- San Antonio House Probate Assistance:
Call or Text: (210) 872-6003
GET FULL MARKET VALUE OR GET A QUICK AS IS OFFER HERE: CLICK HERE for fast as is San Antonio offer
With us you have a team of real estate professionals on your side! As an executor or administrator going through the probate process we will assist you in pricing the estate at current full market value. We will also apply a full servie marketing program along with our extensive network of home buyers to assure a sale as quickly as possible, often under contract within 30 days. As a REALTOR specializing in the area of probate we will help you liquidate the estate as timely as possible which will help you from paying extra attorney fees, property taxes, utilities, carrying cost and insurance which can really add up.
1. Market value letters (for tax purposes or otherwise)
2. Professional Market Analysis Reports & CMA (in person, by mail, fax or e-mail)
3. Preliminary Title Reports
4. Property Searches (to quickly find deeds of trust and liens)
5. Internet marketing (extensive website exposure)
6. Customized Innovative Marketing Plan
7. Coordinate re-keying of property
8. Coordinate cleaning out and cleaning up property
9. The supervision and organizing of cleaning crews, haulers, painters, carpet installers, estate liquidators, etc.
10. Organize shipping of personal items
11. Will continue marketing and showing property until closing date to increase the chance of an overbid
12. Can make court appearances with attorneys
13. Very knowledeable and experienced with residential properties
14. Free notary service for all clients. Will travel where needed
15. Coordination of all details of transaction, from start to finish
16. Quick "As-Is" Cash Offer or Full Market Exposure.
Our Team Of Probate Professionals We Can Assist With Include:
Call or Text to discuss getting the property on the market or for a quick as-is OFFER: (210) 872-6003
Receipt of probate is the first step in the legal process of administering the estate of a deceased person, resolving all claims and distributing the deceased person's property under a will. A probate court (surrogate court) decides the legal validity of atestator's will and grants its approval by granting probate to the executor. The probated will becomes a legal document that may be enforced by the executor in the law-courts if necessary. A probate also officially appoints the executor (or personal representative), generally named in the will, as having legal power to dispose of the testator's assets in the manner specified in the will.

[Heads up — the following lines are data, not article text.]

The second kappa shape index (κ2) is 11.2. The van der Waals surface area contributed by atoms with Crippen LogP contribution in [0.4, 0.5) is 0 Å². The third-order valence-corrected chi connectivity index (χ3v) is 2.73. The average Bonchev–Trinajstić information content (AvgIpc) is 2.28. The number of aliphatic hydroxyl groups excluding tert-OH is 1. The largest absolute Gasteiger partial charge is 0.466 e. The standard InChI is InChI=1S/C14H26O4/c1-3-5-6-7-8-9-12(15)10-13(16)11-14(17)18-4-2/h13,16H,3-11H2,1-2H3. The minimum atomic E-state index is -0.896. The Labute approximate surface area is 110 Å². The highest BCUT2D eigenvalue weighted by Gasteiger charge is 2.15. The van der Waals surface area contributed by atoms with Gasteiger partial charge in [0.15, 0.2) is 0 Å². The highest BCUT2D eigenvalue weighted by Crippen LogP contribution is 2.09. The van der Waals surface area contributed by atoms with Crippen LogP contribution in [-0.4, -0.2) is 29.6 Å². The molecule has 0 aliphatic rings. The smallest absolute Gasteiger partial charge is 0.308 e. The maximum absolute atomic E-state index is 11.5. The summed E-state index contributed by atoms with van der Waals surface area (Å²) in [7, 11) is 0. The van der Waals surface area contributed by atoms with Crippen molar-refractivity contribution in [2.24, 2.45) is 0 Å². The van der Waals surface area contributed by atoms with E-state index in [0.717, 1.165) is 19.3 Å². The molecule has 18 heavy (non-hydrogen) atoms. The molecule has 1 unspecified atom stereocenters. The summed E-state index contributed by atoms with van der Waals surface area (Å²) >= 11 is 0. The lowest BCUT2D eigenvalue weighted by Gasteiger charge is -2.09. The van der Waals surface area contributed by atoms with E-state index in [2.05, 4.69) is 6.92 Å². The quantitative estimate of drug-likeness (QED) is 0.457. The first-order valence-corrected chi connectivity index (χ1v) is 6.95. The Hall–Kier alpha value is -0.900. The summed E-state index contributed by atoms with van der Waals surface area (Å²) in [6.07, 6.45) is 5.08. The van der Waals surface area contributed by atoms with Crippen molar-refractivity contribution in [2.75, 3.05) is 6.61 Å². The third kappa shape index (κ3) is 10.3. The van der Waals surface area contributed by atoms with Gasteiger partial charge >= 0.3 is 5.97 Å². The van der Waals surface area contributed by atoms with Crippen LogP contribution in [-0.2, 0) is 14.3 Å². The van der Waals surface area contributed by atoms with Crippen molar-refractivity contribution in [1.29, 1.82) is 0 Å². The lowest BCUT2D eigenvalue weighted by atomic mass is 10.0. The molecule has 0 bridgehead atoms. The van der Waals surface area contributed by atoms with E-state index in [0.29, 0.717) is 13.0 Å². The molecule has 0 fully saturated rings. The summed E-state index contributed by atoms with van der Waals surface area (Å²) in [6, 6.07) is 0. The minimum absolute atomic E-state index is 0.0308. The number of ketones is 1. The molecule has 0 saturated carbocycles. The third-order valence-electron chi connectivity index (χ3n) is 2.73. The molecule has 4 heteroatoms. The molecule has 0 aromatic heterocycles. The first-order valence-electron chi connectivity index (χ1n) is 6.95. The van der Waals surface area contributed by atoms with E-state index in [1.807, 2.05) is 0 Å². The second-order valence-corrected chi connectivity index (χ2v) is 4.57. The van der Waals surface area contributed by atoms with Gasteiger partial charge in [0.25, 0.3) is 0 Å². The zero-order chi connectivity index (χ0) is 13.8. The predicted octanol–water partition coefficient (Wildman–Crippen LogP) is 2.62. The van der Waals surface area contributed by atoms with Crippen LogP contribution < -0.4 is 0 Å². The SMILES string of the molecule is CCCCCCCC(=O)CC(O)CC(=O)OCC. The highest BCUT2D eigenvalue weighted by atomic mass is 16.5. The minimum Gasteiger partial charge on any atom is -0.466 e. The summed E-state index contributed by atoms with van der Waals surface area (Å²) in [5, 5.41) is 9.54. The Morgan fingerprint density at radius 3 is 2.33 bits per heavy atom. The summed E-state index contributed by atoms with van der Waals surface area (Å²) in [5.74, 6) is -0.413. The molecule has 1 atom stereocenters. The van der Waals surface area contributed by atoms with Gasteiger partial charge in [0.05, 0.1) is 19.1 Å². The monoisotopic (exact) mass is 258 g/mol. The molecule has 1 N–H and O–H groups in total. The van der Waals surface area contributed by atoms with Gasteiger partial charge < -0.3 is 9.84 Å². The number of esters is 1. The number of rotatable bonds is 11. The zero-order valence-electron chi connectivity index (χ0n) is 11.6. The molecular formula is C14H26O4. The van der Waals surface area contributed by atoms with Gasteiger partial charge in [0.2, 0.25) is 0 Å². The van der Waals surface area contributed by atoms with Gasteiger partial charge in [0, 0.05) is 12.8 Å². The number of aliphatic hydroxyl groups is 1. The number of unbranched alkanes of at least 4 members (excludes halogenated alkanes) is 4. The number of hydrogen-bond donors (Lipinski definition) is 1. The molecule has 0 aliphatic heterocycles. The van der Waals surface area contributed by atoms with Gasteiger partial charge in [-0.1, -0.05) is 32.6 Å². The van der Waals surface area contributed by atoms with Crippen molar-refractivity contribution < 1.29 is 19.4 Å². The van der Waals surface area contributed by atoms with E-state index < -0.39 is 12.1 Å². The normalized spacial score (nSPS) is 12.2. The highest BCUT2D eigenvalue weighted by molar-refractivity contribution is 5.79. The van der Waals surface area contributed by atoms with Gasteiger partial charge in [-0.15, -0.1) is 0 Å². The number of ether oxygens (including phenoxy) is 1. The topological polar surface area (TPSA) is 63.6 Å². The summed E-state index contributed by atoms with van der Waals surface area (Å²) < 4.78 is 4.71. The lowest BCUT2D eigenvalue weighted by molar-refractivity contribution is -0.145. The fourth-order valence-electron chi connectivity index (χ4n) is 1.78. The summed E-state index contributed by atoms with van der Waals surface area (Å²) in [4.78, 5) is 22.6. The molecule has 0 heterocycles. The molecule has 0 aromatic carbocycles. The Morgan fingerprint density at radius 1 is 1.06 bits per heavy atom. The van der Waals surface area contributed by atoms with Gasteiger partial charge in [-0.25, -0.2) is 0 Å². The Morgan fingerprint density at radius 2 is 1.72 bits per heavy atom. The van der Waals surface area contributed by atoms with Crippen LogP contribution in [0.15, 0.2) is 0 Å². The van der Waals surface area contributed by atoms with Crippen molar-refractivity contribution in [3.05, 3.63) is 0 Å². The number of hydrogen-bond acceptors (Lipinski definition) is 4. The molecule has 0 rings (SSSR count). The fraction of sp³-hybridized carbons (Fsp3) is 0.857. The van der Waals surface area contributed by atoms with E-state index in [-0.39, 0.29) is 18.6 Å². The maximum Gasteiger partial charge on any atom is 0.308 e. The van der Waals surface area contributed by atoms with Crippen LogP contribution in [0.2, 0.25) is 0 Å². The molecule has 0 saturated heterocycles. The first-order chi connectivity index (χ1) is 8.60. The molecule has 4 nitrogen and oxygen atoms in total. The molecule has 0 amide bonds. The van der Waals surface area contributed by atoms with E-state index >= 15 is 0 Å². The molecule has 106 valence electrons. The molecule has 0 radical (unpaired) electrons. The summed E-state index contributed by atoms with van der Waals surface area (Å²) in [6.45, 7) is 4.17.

Probate is a process that proves the will of a deceased person is valid, so their property can in due course be retitled (US terminology) or transferred to beneficiaries of the will. As with any legal proceeding, there are technical aspects to probate administration:
In any jurisdictions in the U.S. that recognize a married couple's property as tenancy by the entireties, if a person dies intestate (owning property without a will), the portion of his/her estate so titled passes to a surviving spouse without a probate.
If the estate is not automatically devised to the surviving spouse in this manner or through a joint tenancy, and is not held within a trust, it is necessary to "probate the estate", whether or not the decedent had a valid will. A court having jurisdiction of the decedent's estate (a probate court) supervises probate, to administer the disposition of the decedent's property according to the law of the jurisdiction and the decedent's intent as manifested in his testamentary instrument. Dispose of certain estate assets requires selling illiquid assets, including real estate. There are exceptions for smaller estates. If the decedent died without a will, known as intestacy, the estate is distributed according to the laws of the state where the decedent resided, or as held by the court. If the decedent died with a will, the will usually names an executor(personal representative), who carries out the instructions laid out in the will. The executor marshals the decedent's assets. If there is no will, or if the will does not name an executor, the probate court can appoint one. Traditionally, the representative of an intestate estate is called an administrator. If the decedent died with a will, but only a copy of the will can be located, many states allow the copy to be probated, subject to the rebuttable presumption that the testator destroyed the will before death.
In some cases, where the person named as executor cannot administer the probate, or wishes to have someone else do so, another person is named administrator. An executor or an administrator may receive compensation for his service.